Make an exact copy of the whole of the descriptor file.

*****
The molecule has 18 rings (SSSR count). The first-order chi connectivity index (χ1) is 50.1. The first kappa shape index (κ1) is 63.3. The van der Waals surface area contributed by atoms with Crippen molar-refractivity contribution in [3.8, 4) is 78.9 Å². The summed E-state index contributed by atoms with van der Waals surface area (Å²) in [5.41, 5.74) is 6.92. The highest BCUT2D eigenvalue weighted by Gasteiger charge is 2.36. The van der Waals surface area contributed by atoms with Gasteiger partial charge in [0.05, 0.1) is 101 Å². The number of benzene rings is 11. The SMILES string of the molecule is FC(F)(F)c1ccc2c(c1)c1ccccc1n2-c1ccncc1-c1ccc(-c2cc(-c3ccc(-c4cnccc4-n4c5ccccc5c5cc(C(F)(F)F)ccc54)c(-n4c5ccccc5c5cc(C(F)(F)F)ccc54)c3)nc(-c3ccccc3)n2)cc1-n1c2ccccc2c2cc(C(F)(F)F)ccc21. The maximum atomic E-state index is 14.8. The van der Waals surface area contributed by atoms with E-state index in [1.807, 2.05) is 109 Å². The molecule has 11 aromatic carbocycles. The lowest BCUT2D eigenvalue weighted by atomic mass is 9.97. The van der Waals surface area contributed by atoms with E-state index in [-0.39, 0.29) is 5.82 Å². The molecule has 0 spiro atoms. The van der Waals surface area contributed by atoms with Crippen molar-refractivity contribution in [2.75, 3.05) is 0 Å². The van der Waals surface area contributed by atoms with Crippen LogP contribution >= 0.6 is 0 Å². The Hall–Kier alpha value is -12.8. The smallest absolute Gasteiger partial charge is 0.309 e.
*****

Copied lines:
The molecule has 18 rings (SSSR count). The first-order chi connectivity index (χ1) is 50.1. The first kappa shape index (κ1) is 63.3. The van der Waals surface area contributed by atoms with Crippen molar-refractivity contribution in [3.8, 4) is 78.9 Å². The summed E-state index contributed by atoms with van der Waals surface area (Å²) in [5.41, 5.74) is 6.92. The highest BCUT2D eigenvalue weighted by Gasteiger charge is 2.36. The van der Waals surface area contributed by atoms with Gasteiger partial charge in [0.05, 0.1) is 101 Å². The number of benzene rings is 11. The SMILES string of the molecule is FC(F)(F)c1ccc2c(c1)c1ccccc1n2-c1ccncc1-c1ccc(-c2cc(-c3ccc(-c4cnccc4-n4c5ccccc5c5cc(C(F)(F)F)ccc54)c(-n4c5ccccc5c5cc(C(F)(F)F)ccc54)c3)nc(-c3ccccc3)n2)cc1-n1c2ccccc2c2cc(C(F)(F)F)ccc21. The maximum atomic E-state index is 14.8. The van der Waals surface area contributed by atoms with E-state index in [1.807, 2.05) is 109 Å². The molecule has 11 aromatic carbocycles. The lowest BCUT2D eigenvalue weighted by atomic mass is 9.97. The van der Waals surface area contributed by atoms with E-state index in [-0.39, 0.29) is 5.82 Å². The molecule has 0 spiro atoms. The van der Waals surface area contributed by atoms with Crippen molar-refractivity contribution in [2.75, 3.05) is 0 Å². The van der Waals surface area contributed by atoms with Crippen LogP contribution >= 0.6 is 0 Å². The Hall–Kier alpha value is -12.8. The smallest absolute Gasteiger partial charge is 0.309 e.